Comment by jeremyhahn on The value of learning mathematical proof · 2015-06-02T15:51:18.832Z · score: 5 (5 votes) · LW · GW

As a current Harvard math grad student I think you should read many different easy books to learn a subject whenever possible, especially if you can find them for free. When you say you are mathematically able it is unclear what level you are at. All of my favorite books for learning involve huge number of exercises, and I recommend you do all of them instead of reading ahead.

For basic real analysis, my favorite book is Rosenlicht's Introduction to Analysis but baby Rudin is pretty good too, and I recommend you flip back and forth between them both.

For learning math in general, I think real analysis is a poor place to start, but that may be personal preference because I have a more algebraic slant. I highly recommend books like Herstein's Abstract Algebra, Mathematical Circles: A Russian Experience, I.M. Gelfand's Trigonometry, and Robert Ash's Abstract Algebra: The Basic Graduate Year, mostly for the wealth of exercises. Some of these are books for small children and I think those are the best sort of books to first learn from.

Comment by jeremyhahn on The value of learning mathematical proof · 2015-06-02T15:39:19.585Z · score: 2 (2 votes) · LW · GW

Personally I think real analysis is an awkward way to learn mathematical proofs, and I agree discrete mathematics or elementary number theory is much better. I recommend picking up an Olympiad book for younger kids, like "Mathematical Circles, A Russian Experience."

Comment by jeremyhahn on Is Scott Alexander bad at math? · 2015-05-05T18:48:55.016Z · score: 0 (0 votes) · LW · GW

I'm sure not only "elite" mathematicians intuit the interest of problems like the unsolvability of the quintic. That one can prove a construction impossible, the very concept of an invariant, is startling to the uninitiated. So many classic problems of this nature are held up as paradigms of beauty--the Konigsberg bridge problem, ruler and compass constructions of cube roots, the irrationality of sqrt(2),..

Comment by jeremyhahn on The Truth About Mathematical Ability · 2015-02-12T10:17:43.110Z · score: 13 (13 votes) · LW · GW

I'm doing my math PhD at Harvard in the same area as Qiaochu. I was also heavily involved in artofproblemsolving and went to MathPath in 2003. I hoped since 2003 that I could stake a manifest destiny in mathematics research.

Qiaochu and I performed similarly in Olympiad competitions, had similar performances in the same undergraduate program, and were both attracted to this website. However, I get the sense that he is driven quite a bit by geometry, or is at least not actively adverse to it. Despite being a homotopy theorist, I find geometry awkward and unmotivated. I cannot form the "vivid" or "bright" images in my mind described in some other article on this website. Qiaochu is also far more social and active in online communities, such as this one and mathoverflow. I wonder about the impact of these differences on our grad school experiences.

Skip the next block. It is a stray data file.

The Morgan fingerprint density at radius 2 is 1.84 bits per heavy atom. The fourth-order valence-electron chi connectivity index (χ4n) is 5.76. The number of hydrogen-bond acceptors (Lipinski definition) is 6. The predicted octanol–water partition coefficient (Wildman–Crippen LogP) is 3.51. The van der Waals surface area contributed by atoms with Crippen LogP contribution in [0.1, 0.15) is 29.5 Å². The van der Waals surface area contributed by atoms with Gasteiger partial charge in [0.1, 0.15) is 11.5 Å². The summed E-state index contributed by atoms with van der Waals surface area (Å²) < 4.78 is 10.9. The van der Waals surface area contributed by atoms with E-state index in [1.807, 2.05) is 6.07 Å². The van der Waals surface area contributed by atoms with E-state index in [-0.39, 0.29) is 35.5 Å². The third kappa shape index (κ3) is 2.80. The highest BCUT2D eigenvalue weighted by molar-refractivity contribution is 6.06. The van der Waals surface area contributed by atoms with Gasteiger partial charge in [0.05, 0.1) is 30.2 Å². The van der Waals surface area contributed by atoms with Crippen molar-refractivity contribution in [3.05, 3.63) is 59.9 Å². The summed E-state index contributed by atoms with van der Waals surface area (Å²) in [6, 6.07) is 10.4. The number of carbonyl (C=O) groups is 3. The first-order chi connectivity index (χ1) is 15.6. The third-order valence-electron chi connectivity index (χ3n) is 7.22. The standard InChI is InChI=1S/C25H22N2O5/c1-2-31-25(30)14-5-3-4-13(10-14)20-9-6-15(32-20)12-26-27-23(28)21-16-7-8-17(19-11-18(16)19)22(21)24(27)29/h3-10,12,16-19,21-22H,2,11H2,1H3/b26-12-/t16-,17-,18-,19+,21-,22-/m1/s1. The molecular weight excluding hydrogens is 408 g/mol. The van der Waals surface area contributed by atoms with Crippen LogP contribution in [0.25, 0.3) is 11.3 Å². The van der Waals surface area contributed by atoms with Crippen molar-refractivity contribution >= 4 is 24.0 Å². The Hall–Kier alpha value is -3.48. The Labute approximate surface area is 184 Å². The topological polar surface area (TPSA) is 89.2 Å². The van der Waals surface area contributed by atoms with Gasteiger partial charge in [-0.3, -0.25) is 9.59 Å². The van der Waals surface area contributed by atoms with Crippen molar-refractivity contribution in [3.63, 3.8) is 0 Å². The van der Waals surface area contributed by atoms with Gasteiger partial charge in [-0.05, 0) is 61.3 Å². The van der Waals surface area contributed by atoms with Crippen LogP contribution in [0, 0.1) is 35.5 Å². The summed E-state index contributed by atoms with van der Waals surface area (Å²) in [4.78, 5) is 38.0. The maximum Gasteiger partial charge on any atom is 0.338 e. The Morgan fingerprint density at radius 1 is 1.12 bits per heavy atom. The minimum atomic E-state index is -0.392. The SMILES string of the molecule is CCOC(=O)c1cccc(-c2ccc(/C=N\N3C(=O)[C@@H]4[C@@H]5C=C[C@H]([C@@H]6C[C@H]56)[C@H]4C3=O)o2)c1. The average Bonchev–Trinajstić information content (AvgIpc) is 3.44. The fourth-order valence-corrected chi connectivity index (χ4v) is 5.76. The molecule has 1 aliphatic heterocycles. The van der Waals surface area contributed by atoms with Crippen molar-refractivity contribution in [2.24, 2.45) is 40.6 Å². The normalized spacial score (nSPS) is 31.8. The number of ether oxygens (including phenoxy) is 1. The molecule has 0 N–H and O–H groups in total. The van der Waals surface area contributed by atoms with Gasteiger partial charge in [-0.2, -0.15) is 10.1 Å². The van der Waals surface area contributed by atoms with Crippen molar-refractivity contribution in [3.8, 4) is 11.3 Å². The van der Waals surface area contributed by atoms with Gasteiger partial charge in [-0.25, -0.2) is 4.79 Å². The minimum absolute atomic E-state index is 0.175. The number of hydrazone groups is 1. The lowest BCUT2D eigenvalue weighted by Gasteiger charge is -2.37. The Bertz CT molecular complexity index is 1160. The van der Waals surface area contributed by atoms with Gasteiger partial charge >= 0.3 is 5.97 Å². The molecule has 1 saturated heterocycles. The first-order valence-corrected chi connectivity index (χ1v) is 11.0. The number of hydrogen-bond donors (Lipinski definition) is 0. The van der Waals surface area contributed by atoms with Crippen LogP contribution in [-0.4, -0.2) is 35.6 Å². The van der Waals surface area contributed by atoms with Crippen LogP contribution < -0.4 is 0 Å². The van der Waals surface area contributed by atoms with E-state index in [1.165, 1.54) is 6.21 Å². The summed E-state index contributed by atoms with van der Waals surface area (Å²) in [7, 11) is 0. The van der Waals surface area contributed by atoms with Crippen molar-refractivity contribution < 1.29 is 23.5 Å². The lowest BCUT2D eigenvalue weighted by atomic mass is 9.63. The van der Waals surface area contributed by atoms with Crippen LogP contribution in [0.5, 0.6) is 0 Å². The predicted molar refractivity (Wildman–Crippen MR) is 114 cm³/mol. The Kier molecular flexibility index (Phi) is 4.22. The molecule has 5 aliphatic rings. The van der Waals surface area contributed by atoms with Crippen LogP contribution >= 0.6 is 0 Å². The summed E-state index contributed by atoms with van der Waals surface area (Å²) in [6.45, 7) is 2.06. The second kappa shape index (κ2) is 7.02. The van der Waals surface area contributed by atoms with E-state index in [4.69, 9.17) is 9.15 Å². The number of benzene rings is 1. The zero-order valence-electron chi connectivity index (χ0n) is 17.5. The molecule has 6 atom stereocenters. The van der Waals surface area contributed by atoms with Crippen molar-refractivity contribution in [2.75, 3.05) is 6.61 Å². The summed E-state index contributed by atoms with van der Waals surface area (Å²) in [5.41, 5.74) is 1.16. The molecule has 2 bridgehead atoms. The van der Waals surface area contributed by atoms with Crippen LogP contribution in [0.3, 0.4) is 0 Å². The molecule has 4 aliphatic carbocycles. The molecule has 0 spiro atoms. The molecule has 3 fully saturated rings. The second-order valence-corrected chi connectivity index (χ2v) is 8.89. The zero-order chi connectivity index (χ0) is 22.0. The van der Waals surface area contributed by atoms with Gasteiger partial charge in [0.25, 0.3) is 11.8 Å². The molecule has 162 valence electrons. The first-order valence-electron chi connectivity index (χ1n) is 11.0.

Lately I've been feeling particularly incompetent mathematically, to the point that I question how much of a future I have in the subject. Therefore I quite often wonder what mathematical ability is all about, and I look forward to hearing if your perspective gels with my own.

I think it's very important in understanding your first Grothendieck quote to remember that Grothendieck was thrown into Cartan's seminar without requisite training. He was discouraged enough to leave for another institution.

Comment by jeremyhahn on Why is the A-Theory of Time Attractive? · 2014-11-04T00:42:08.563Z · score: 1 (1 votes) · LW · GW

I apologize for the snipy remark, which was a product of my general frustrations with life at the moment.

I was trying to strongly stress the difference between (1) an abstract R-torsor (B-theory), and (2) R viewed as an R-torsor (your patch on A-theory).

Any R-torsor is isomorphic to R viewed as an R-torsor, but that isomorphism is not unique. My understanding is that physicists view such distinctions as useless pendantry, but mathematicians are for better or worse trained to respect them. I do not view an abstract R-torsor as having a basis that can be changed.

Comment by jeremyhahn on Why is the A-Theory of Time Attractive? · 2014-11-04T00:36:21.740Z · score: 2 (2 votes) · LW · GW

You might be able to do it with some abstract nonsense. I think general machinery will prove that in categories such as that defined in the top answer of

there are terminal objects. I don't have time to really think it through though.

Comment by jeremyhahn on Why is the A-Theory of Time Attractive? · 2014-11-03T04:19:33.457Z · score: 1 (1 votes) · LW · GW

I have always heard the affine line defined as an R-torsor, and never seen an alternative characterization. I don't know the alternative axiomatization you are referring to. I would be interested to hear it and see if it does not secretly rely on a very similar and simpler axiomatization of (R,+) itself.

I do know how to characterize the affine line as a topological space without reference to the real numbers.

Torsors seem interesting from the point of view of Occam's razor because they have less structure but take more words to define.

Comment by jeremyhahn on Why is the A-Theory of Time Attractive? · 2014-11-02T16:51:48.155Z · score: 1 (1 votes) · LW · GW

I think that the distinction may be clarified by the mathematical notion of an affine line. I sense that you do not know much modern mathematics, but let me try to clarify the difference between affine and linear space.

The A-theorists are thinking in terms of a linear space, that is an oriented vector space. To them time is splayed out on a real number line, which has an origin (the present) and an orientation (a preferred future direction).